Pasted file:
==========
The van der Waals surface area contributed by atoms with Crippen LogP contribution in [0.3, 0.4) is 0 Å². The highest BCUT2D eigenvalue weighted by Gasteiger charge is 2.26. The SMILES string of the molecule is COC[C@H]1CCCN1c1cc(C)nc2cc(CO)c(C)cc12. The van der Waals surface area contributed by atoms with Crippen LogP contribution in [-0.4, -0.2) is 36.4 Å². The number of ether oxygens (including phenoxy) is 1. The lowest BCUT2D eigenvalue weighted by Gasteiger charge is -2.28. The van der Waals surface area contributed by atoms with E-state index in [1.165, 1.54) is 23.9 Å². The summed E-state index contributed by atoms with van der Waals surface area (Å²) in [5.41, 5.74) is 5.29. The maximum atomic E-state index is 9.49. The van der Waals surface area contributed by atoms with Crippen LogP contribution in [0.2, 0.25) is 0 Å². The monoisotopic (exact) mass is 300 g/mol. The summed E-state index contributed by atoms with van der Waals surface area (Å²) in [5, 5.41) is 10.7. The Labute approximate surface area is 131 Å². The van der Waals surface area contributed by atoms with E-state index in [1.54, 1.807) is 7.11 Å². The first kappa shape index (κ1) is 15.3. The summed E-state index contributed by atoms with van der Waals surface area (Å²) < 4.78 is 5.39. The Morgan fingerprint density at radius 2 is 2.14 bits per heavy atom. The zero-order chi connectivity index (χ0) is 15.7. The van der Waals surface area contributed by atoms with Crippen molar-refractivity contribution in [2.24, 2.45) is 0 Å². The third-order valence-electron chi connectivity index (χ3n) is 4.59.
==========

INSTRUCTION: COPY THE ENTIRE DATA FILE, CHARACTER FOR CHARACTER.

The van der Waals surface area contributed by atoms with Crippen LogP contribution in [0.3, 0.4) is 0 Å². The highest BCUT2D eigenvalue weighted by Gasteiger charge is 2.26. The SMILES string of the molecule is COC[C@H]1CCCN1c1cc(C)nc2cc(CO)c(C)cc12. The van der Waals surface area contributed by atoms with Crippen LogP contribution in [-0.4, -0.2) is 36.4 Å². The number of ether oxygens (including phenoxy) is 1. The lowest BCUT2D eigenvalue weighted by Gasteiger charge is -2.28. The van der Waals surface area contributed by atoms with E-state index in [1.165, 1.54) is 23.9 Å². The summed E-state index contributed by atoms with van der Waals surface area (Å²) in [5.41, 5.74) is 5.29. The maximum atomic E-state index is 9.49. The van der Waals surface area contributed by atoms with Crippen LogP contribution in [0.2, 0.25) is 0 Å². The monoisotopic (exact) mass is 300 g/mol. The summed E-state index contributed by atoms with van der Waals surface area (Å²) in [5, 5.41) is 10.7. The Labute approximate surface area is 131 Å². The van der Waals surface area contributed by atoms with E-state index in [1.54, 1.807) is 7.11 Å². The first kappa shape index (κ1) is 15.3. The summed E-state index contributed by atoms with van der Waals surface area (Å²) < 4.78 is 5.39. The Morgan fingerprint density at radius 2 is 2.14 bits per heavy atom. The zero-order chi connectivity index (χ0) is 15.7. The van der Waals surface area contributed by atoms with Crippen molar-refractivity contribution in [2.24, 2.45) is 0 Å². The third-order valence-electron chi connectivity index (χ3n) is 4.59.